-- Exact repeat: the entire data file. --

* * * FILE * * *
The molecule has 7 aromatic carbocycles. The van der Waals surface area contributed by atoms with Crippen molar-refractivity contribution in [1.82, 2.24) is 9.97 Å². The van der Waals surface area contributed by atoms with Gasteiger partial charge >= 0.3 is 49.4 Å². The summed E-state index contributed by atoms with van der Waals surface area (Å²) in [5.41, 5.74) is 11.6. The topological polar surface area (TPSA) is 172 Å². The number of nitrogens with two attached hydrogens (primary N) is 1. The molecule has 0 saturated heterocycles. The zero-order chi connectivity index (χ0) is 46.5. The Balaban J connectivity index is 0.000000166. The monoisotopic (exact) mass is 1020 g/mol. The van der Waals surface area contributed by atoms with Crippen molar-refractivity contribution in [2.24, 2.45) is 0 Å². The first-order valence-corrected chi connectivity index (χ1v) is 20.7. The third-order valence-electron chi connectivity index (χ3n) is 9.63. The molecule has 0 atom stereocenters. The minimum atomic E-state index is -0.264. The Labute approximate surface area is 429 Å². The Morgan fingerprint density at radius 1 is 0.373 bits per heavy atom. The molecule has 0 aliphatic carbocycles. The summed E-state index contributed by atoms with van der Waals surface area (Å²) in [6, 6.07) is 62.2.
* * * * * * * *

The molecule has 7 aromatic carbocycles. The van der Waals surface area contributed by atoms with Crippen molar-refractivity contribution in [1.82, 2.24) is 9.97 Å². The van der Waals surface area contributed by atoms with Gasteiger partial charge >= 0.3 is 49.4 Å². The summed E-state index contributed by atoms with van der Waals surface area (Å²) in [5.41, 5.74) is 11.6. The topological polar surface area (TPSA) is 172 Å². The number of nitrogens with two attached hydrogens (primary N) is 1. The molecule has 0 saturated heterocycles. The zero-order chi connectivity index (χ0) is 46.5. The Balaban J connectivity index is 0.000000166. The monoisotopic (exact) mass is 1020 g/mol. The van der Waals surface area contributed by atoms with Crippen molar-refractivity contribution in [2.24, 2.45) is 0 Å². The first-order valence-corrected chi connectivity index (χ1v) is 20.7. The third-order valence-electron chi connectivity index (χ3n) is 9.63. The molecule has 0 atom stereocenters. The minimum atomic E-state index is -0.264. The Labute approximate surface area is 429 Å². The Morgan fingerprint density at radius 1 is 0.373 bits per heavy atom. The molecule has 0 aliphatic carbocycles. The summed E-state index contributed by atoms with van der Waals surface area (Å²) in [6, 6.07) is 62.2.